A novel mapping method based on touchdown PCR was developed for identifying a transposon insertion site in genomic DNA using a hybrid consensus-degenerate primer in combination with a specific primer that anneals to the transposon. The method was tested using Xanthomonas citri transposon mutants. PCR products contained adjacent DNA regions that belonged to both X. citri genomic DNA and the transposon. Products were directly sequenced from PCRs using only the specific primer. Different PCR conditions were tested, and the optimized reaction parameters that increased product yields and specificity are described. Best results were obtained with the HIB17 hybrid primer, which is a 25-mer oligonucleotide having degenerate bases at 6 different positions within the last 12 bases at the 3′ end. An X. citri mutants library was produced by random transposition using the EZ::TN transposon, and we identified the insertion sites within the genome of 90 mutants. Insertions were found within both the chromosomal and the plasmid DNA in these X. citri mutants. Restriction mapping and Southern blot analysis confirmed the insertion sites for eight randomly chosen mutants. This method is a very useful tool for large-scale characterization of mutants in functional genomics studies.
Genomic technology popularized whole genome sequencing. To date, more than a hundred microbial and eukaryotic genomes have been sequenced (1,2). This expansion increases the number of genes with unknown function or genes with just putative functions that have been deposited at GenBank® (http://www.ncbi.nlm.nih.gov). Usually, a second phase in genome projects involves the functional characterization of annotated genes. This task is achieved using several methodologies, and one of the most popular is gene disruption by marker insertion (3). This methodology has the advantage of producing a large number of mutants in a few rounds of insertion (4,5). However, finding the exact site of insertion is time-consuming because it requires mapping and isolation of flanking DNA followed by sequencing. The most frequently used approach to map these insertion mutants involves whole genome subcloning into cosmids/bacterial artificial chromosomes (BACs) devoid of marker selection genes, which are screened by the presence of the marker that had been previously inserted into the genome for gene disruption. The selected cosmid/BACs are sequenced in parts to determine the insertion position (6). This methodology precludes large-scale screening of mutants. To overcome these difficulties, most laboratories first perform phenotype screening and then map the insertion region (7). However, the latter approach has the bias of only mapping disrupted genes that cause detectable phenotype-positive mutants.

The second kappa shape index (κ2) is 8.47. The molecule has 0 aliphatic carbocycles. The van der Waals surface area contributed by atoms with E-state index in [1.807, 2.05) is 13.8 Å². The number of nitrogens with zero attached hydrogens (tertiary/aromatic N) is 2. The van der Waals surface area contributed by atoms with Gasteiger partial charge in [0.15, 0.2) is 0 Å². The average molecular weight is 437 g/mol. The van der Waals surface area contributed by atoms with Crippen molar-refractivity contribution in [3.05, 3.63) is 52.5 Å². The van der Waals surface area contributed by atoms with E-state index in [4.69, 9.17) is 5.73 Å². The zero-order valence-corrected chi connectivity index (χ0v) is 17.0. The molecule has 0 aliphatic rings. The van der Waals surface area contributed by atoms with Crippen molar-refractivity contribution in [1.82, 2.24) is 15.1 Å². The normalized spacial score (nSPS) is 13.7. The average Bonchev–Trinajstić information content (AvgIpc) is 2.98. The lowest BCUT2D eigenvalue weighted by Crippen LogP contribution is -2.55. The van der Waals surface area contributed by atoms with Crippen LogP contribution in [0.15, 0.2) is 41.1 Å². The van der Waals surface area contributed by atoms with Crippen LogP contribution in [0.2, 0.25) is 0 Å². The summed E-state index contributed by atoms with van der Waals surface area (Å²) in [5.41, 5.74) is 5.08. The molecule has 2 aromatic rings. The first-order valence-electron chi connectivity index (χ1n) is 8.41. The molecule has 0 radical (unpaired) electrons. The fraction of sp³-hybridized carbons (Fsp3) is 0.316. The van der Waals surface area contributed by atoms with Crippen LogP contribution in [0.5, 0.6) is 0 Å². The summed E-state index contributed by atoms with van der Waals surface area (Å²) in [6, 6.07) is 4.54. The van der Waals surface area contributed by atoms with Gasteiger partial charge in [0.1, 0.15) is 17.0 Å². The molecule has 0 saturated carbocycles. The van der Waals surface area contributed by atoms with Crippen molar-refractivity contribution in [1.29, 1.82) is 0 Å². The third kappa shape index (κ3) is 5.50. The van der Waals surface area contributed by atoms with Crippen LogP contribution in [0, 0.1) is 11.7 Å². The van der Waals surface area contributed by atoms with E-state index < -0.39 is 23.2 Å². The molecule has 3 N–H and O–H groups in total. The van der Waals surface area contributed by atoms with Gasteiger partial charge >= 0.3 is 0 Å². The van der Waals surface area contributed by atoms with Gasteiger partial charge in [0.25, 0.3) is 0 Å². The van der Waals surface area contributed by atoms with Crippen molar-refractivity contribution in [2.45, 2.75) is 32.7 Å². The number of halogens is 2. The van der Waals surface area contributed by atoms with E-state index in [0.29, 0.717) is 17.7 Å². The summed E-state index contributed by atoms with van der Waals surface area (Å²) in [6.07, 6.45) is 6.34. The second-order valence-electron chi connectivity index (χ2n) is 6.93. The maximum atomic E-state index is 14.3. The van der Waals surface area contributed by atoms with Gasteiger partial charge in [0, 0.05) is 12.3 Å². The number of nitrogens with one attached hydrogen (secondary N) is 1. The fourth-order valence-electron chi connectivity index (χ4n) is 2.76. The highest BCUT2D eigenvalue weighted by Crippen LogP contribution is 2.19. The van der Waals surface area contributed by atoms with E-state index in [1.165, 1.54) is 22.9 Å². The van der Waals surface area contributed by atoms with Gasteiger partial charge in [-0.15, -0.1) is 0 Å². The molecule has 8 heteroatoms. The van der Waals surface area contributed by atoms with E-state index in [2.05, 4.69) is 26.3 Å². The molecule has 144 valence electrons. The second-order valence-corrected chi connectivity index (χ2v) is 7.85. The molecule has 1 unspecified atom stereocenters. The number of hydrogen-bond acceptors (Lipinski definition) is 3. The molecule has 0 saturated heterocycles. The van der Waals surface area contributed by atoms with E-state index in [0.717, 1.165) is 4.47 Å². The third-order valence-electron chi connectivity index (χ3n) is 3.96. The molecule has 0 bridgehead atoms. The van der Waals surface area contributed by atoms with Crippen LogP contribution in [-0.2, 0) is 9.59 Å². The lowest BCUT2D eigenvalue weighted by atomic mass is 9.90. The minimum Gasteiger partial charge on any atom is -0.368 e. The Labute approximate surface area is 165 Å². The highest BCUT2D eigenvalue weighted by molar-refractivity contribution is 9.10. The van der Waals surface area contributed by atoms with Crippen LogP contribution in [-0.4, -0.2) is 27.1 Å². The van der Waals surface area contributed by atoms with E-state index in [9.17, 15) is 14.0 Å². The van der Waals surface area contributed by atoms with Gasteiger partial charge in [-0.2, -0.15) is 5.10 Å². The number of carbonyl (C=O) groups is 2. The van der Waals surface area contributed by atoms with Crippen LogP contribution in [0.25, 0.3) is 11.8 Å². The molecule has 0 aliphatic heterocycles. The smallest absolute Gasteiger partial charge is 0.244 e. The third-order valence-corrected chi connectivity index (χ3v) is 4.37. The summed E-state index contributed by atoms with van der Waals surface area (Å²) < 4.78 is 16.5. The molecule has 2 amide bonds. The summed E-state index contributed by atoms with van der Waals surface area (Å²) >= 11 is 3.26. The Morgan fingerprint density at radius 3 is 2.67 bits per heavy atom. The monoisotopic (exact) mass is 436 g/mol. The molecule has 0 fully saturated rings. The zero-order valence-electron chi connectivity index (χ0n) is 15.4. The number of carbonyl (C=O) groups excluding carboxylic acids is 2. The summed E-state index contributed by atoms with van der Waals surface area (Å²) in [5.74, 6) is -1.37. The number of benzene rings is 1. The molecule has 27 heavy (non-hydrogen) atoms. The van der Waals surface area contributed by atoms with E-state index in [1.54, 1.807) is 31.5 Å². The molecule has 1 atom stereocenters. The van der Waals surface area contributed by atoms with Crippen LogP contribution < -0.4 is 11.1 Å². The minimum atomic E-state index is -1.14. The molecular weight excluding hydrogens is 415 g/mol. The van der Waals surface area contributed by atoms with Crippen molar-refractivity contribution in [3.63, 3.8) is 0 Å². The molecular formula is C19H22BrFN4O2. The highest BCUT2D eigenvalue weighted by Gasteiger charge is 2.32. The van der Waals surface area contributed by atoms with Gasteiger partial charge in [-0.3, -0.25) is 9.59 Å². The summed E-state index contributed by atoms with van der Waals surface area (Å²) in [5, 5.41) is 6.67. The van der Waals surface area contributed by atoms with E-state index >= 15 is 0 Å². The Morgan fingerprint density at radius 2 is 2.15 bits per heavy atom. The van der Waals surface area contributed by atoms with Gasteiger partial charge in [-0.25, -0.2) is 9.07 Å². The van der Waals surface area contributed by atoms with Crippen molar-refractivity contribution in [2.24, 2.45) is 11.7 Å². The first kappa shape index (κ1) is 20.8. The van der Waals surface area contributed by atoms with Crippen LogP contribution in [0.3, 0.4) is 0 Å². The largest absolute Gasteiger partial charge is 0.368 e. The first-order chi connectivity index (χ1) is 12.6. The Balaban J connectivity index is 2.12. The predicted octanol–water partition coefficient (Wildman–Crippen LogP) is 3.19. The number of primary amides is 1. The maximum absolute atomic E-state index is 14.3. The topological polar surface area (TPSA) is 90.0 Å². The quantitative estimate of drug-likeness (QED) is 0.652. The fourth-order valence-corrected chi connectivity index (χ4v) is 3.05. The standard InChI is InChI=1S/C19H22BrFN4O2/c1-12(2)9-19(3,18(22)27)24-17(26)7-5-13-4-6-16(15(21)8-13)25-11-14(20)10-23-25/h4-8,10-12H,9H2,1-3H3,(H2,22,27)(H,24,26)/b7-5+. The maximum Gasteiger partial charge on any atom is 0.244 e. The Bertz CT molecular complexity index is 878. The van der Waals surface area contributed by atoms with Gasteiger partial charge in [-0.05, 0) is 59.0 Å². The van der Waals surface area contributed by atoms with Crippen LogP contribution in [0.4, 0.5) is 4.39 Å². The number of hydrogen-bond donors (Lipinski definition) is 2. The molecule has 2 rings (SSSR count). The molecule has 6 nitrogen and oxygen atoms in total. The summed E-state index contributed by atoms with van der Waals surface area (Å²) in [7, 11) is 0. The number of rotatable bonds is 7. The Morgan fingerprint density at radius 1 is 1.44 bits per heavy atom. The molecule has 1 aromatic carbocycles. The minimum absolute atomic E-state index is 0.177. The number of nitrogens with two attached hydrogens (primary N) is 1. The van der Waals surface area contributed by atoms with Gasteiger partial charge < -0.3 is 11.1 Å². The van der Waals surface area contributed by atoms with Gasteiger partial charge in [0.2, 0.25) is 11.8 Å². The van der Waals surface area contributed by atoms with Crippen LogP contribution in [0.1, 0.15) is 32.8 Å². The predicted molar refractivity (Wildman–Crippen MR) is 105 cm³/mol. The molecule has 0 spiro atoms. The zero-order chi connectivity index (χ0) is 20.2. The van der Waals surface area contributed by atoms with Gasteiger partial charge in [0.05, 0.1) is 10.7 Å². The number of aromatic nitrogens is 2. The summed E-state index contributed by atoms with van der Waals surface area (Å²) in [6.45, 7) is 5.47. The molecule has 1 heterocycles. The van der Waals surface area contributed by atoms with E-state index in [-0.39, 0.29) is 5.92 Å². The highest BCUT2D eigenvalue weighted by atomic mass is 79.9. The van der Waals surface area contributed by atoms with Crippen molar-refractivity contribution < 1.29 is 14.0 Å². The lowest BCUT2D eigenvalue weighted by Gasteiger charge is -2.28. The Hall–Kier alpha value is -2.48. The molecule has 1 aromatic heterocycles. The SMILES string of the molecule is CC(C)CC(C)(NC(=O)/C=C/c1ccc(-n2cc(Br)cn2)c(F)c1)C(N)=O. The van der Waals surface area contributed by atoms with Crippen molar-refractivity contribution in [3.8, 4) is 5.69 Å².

In addition, two other methods are used for mapping random insertions within genomic DNA, namely thermal asymmetric interlaced PCR (tail PCR; Reference (8) and inverse PCR (9,10). They have been demonstrated as good tools but involve multiple steps, which become very expensive for large-scale analysis of mutants. Moreover, inverse PCR is difficult to apply to genomes containing over 109 bp (11).
Here we report a new methodology for mapping a randomly inserted marker into the genome of a target cell, which allows rapid large-scale screening and identification of an insertion site. It is based on touchdown PCR (12,13) using a pair of primers where one is a hybrid consensus-degenerate oligonucleotide and the other is a sequence-specific primer that only anneals to one of the strands of the inserted marker gene, with its 3′ end pointing toward the unknown genomic sequence. The resulting PCR products are sequenced using solely the specific primer. The initial portion of the obtained sequence serves as confirmation that the PCR product has started at the desired inserted marker, and then the remaining sequence corresponds to genomic sequence and reveals where in the genome of the target cell the marker has been inserted. This methodology also has other applications such as genome walking/gap closure in a genomic sequencing project. In this case, the specific primer represents the end of known sequence at the border of a gap. To test the methodology, we mapped several mutants generated by random insertion of a transposon containing a kanamycin resistance marker gene into the Xanthomonas axonopodis pv. citri (X. citri) genome.Materials and Methods Bacterial Strains, Vectors, and Culture Conditions
The X. citri strain 306 (14) used in this study is a virulent citrus canker type strain, which was routinely cultured in liquid or on solid Klebs-Loeffler Bacillus (KLB) medium at 28°C. For the selection of recombinants, the KLB media were supplemented with 50 µg/mL kanamycin. Escherichia coli strain DH10B (Invitrogen, Carlsbad, CA, USA) was used as a host for the plasmids and was cultured in liquid or on solid Luria-Bertani (LB) medium at 37°C. E. coli was transformed by electroporation (15), and culture media were supplemented with 50 µg/mL kanamycin.In Vivo Transposition
X. citri randomly inserted mutants have been produced with a transposition methodology (16) using the EZ::TN™ Transposome™ Kit (EPICENTRE, Madison, WI, USA). Transposons were introduced into X. citri cells by electroporation (17) using a Gene Pulser® (Bio-Rad Laboratories, Hercules, CA, USA). X. citri mutants were selected on solid KLB media supplemented with 50 µg/mL kanamycin after 48 h of incubation at 28°C. The mutants obtained were cultured in 96-well microplates with liquid 2× trypsin-yeast (TY) extract media supplemented with 8% glycerol and stored at -80°C.DNA Isolation
Genomic DNA from mutants was isolated with DNAzol® (Invitrogen). Mid-scale plasmid DNA isolation from E. coli was performed using 500 mL of culture and the Plasmid Maxi Kit (Qiagen, Valencia, CA, USA). Genomic and plasmid DNA samples were analyzed on a 1% agarose gel [1× TAE (Tris-acetate-EDTA)] and stained with ethidium bromide.